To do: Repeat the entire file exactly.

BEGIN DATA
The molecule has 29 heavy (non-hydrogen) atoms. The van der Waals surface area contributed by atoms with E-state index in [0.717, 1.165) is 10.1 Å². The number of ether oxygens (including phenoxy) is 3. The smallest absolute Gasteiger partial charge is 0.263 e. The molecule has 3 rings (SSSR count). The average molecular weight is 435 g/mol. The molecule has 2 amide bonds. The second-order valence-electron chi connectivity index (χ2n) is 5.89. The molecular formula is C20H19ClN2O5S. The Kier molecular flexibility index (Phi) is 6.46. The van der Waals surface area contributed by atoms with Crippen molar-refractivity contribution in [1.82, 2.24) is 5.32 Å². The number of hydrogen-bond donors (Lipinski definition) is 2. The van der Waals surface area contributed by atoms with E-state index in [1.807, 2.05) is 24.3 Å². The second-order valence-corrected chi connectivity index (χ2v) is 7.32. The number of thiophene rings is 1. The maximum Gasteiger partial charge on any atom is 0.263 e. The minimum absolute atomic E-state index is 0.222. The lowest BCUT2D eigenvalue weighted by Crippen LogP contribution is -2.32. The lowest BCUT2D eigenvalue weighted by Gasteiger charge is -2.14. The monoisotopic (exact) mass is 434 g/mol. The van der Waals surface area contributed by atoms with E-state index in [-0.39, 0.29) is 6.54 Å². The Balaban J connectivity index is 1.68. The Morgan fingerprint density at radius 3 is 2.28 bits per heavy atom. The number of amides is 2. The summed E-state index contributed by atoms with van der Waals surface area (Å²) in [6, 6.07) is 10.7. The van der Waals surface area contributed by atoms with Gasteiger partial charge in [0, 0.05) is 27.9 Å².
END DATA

The molecule has 29 heavy (non-hydrogen) atoms. The van der Waals surface area contributed by atoms with E-state index in [0.717, 1.165) is 10.1 Å². The number of ether oxygens (including phenoxy) is 3. The smallest absolute Gasteiger partial charge is 0.263 e. The molecule has 3 rings (SSSR count). The average molecular weight is 435 g/mol. The molecule has 2 amide bonds. The second-order valence-electron chi connectivity index (χ2n) is 5.89. The molecular formula is C20H19ClN2O5S. The Kier molecular flexibility index (Phi) is 6.46. The van der Waals surface area contributed by atoms with Crippen molar-refractivity contribution in [1.82, 2.24) is 5.32 Å². The number of hydrogen-bond donors (Lipinski definition) is 2. The van der Waals surface area contributed by atoms with E-state index in [1.807, 2.05) is 24.3 Å². The second-order valence-corrected chi connectivity index (χ2v) is 7.32. The number of thiophene rings is 1. The maximum Gasteiger partial charge on any atom is 0.263 e. The minimum absolute atomic E-state index is 0.222. The lowest BCUT2D eigenvalue weighted by Crippen LogP contribution is -2.32. The lowest BCUT2D eigenvalue weighted by Gasteiger charge is -2.14. The monoisotopic (exact) mass is 434 g/mol. The van der Waals surface area contributed by atoms with E-state index in [-0.39, 0.29) is 6.54 Å². The Balaban J connectivity index is 1.68. The Morgan fingerprint density at radius 3 is 2.28 bits per heavy atom. The number of amides is 2. The summed E-state index contributed by atoms with van der Waals surface area (Å²) in [6, 6.07) is 10.7. The van der Waals surface area contributed by atoms with Gasteiger partial charge in [0, 0.05) is 27.9 Å².